Courtesy The Light Works


The USS Farraday, en route to Earth for refit or decommission, encountered odd subspace message fragments and tiny black holes in and around the Regula planetoid. The fragments indicate the involvement of an Admiral Kirk, which is odd considering Kirk was only recently promoted to captain of the Enterprise following the Nero incident.

Captain’s Log, Supplemental: During our survey of the Regula 1 planetoid for the Federation, evidence has appeared of an unprecedented cosmic event. I have contacted Starfleet Command and informed them of my intent to investigate the traces of protomatter that may be either the cause of this, or a byproduct. This is the first time this theoretical form of matter has been seen outside of a laboratory. We are en route to the Mutara nebula under impulse power, but I have ordered the warp drive kept ready in case the situation becomes dangerous.

Parkhurst filed his log entry and turned his attention back to the sensor telemetry. The door to his ready room chimed and without looking up from the readouts from the planetoid, said “Enter.”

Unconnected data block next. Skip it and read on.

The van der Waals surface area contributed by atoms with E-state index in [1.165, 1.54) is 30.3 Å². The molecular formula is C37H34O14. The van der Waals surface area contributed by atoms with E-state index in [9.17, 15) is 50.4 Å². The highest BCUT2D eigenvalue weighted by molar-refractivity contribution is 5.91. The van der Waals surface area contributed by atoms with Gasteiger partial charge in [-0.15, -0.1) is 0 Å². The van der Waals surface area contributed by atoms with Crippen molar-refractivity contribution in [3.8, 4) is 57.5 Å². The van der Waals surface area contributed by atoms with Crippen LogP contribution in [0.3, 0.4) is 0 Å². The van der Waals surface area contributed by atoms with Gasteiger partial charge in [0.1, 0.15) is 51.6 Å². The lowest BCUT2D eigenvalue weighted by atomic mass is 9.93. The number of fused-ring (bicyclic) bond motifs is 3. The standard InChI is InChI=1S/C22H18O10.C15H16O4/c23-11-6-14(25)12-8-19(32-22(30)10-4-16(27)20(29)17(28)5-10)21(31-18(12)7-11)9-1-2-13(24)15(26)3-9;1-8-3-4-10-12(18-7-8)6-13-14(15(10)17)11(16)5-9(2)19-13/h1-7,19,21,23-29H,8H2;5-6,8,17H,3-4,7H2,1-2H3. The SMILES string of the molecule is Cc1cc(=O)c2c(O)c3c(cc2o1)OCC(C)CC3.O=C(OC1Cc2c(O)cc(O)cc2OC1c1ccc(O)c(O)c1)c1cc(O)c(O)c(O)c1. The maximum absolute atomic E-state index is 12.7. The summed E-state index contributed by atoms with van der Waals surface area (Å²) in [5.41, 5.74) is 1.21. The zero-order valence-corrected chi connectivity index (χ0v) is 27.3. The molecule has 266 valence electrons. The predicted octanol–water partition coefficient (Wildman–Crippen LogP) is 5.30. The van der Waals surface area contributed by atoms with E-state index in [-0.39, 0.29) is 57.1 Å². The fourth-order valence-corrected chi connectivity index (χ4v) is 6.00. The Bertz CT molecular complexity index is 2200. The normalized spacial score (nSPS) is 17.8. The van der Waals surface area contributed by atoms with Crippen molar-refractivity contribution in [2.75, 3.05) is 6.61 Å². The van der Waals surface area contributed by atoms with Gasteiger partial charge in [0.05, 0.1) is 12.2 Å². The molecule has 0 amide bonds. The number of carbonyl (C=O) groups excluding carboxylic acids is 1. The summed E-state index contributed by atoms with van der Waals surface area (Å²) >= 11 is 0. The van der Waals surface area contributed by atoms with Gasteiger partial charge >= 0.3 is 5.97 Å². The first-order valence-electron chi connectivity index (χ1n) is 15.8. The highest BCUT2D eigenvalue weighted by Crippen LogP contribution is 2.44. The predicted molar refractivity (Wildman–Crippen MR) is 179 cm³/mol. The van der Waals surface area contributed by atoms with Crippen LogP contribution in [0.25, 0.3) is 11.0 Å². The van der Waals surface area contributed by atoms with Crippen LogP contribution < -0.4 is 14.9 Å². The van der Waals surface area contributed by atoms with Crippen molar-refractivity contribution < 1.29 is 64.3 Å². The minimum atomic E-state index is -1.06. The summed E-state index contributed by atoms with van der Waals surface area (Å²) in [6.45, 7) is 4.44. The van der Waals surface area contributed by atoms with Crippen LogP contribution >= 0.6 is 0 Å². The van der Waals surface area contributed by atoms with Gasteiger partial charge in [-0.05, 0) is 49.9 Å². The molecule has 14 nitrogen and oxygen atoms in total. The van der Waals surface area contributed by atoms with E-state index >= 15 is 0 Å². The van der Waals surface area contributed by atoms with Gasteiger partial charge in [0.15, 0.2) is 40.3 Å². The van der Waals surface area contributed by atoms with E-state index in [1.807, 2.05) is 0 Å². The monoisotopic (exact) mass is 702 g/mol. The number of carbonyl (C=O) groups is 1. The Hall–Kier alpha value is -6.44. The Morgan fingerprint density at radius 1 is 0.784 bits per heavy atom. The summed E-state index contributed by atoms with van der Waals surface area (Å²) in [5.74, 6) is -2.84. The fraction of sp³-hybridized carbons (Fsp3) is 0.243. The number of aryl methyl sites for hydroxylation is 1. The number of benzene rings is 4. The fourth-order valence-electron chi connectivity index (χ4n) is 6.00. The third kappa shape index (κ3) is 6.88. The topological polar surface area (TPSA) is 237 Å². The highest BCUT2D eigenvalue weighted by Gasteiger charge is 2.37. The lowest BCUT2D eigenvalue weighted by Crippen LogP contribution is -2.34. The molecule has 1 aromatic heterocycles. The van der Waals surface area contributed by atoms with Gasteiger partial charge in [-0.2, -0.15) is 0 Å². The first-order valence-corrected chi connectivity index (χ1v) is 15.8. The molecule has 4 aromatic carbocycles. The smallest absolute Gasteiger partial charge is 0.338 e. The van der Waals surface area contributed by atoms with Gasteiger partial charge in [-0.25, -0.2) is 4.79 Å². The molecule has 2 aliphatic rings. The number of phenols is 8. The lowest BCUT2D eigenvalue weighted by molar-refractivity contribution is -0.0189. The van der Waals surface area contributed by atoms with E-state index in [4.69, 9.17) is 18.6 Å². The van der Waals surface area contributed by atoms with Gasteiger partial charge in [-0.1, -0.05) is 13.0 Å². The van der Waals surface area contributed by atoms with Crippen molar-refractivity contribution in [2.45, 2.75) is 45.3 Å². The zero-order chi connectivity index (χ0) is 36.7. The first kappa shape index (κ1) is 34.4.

Commander Lennox stepped in, his eyes moving over the data cards set aside for review, each marked “Farraday NCC-0987″. He ran a hand through his hair and put his hands behind his back.

“You wanted to see me, sir?”

“Yes I did, Anthony,” Parkhurst replied. “We have at least ten minutes before reaching the nebula. I wanted to take a moment to discuss your posting as First Officer aboard the Farraday.”

Lennox blinked. “If I recall correctly, you requested I take the position after Commander O’Neill got his diagnosis.”

“Yes, I did. But it’s your third posting as First Officer. In fact, the captain of the Miranda volunteered to keep his ship off of her patrol route for nearly a month rather than lose you to a provisional desk job.”

“Captain Shepherd’s a great teacher. I learned a lot from him.”

“Yet not enough to learn when to seek your own command. You’ve had plenty of experience, numerous commendations and you’re admired by junior officers like Cadet M’Rann and Lieutenant Skirov.”

“I didn’t know I’d been on the ship long enough to make that good an impression on your science officer,” Lennox said as he sat across from the captain.

“She’s a decent judge of character,” Parkhurst observed. “She helped bring D’Sarl into Starfleet Academy over the objections of her somewhat esoteric family. Some Orions, after all, don’t have a lot of respect for organizations interested in peacekeeping and upholding the law.”

“They’re poorer for D’Sarl’s loss,” Lennox agreed.